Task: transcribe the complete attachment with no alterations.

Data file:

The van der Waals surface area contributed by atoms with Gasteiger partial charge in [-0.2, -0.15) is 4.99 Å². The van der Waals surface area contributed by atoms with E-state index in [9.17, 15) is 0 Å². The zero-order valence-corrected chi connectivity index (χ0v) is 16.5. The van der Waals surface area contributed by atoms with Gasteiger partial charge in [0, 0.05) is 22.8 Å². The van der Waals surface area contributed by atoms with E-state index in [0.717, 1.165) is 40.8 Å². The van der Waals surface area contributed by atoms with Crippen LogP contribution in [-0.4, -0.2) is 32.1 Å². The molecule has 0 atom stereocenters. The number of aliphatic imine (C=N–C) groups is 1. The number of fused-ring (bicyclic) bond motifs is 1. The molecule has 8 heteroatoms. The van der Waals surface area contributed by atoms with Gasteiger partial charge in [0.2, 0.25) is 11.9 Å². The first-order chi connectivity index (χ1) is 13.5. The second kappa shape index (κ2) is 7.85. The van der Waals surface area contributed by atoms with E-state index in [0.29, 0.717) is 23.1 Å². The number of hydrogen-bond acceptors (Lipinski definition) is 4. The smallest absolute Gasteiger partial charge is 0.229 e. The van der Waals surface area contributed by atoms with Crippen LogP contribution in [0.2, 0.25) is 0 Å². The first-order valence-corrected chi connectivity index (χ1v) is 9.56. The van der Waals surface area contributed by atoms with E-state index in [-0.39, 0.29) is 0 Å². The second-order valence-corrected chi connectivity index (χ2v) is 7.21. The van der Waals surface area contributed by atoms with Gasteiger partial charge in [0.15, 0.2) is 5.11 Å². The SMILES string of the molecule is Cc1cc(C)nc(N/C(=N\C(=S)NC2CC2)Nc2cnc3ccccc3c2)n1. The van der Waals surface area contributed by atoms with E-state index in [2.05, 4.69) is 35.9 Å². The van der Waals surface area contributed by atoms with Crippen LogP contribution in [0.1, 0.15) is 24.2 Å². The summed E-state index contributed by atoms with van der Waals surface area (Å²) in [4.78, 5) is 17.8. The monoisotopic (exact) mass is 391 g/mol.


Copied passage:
The van der Waals surface area contributed by atoms with Gasteiger partial charge in [-0.2, -0.15) is 4.99 Å². The van der Waals surface area contributed by atoms with E-state index in [9.17, 15) is 0 Å². The zero-order valence-corrected chi connectivity index (χ0v) is 16.5. The van der Waals surface area contributed by atoms with Gasteiger partial charge in [0, 0.05) is 22.8 Å². The van der Waals surface area contributed by atoms with E-state index in [0.717, 1.165) is 40.8 Å². The van der Waals surface area contributed by atoms with Crippen LogP contribution in [-0.4, -0.2) is 32.1 Å². The molecule has 0 atom stereocenters. The number of aliphatic imine (C=N–C) groups is 1. The number of fused-ring (bicyclic) bond motifs is 1. The molecule has 8 heteroatoms. The van der Waals surface area contributed by atoms with Gasteiger partial charge in [0.2, 0.25) is 11.9 Å². The first-order chi connectivity index (χ1) is 13.5. The second kappa shape index (κ2) is 7.85. The van der Waals surface area contributed by atoms with E-state index in [0.29, 0.717) is 23.1 Å². The number of hydrogen-bond acceptors (Lipinski definition) is 4. The smallest absolute Gasteiger partial charge is 0.229 e. The van der Waals surface area contributed by atoms with Crippen LogP contribution in [0.2, 0.25) is 0 Å². The first-order valence-corrected chi connectivity index (χ1v) is 9.56. The van der Waals surface area contributed by atoms with E-state index in [-0.39, 0.29) is 0 Å². The second-order valence-corrected chi connectivity index (χ2v) is 7.21. The van der Waals surface area contributed by atoms with Gasteiger partial charge in [0.15, 0.2) is 5.11 Å². The SMILES string of the molecule is Cc1cc(C)nc(N/C(=N\C(=S)NC2CC2)Nc2cnc3ccccc3c2)n1. The van der Waals surface area contributed by atoms with E-state index in [2.05, 4.69) is 35.9 Å². The van der Waals surface area contributed by atoms with Crippen LogP contribution in [0.1, 0.15) is 24.2 Å². The summed E-state index contributed by atoms with van der Waals surface area (Å²) in [4.78, 5) is 17.8. The monoisotopic (exact) mass is 391 g/mol.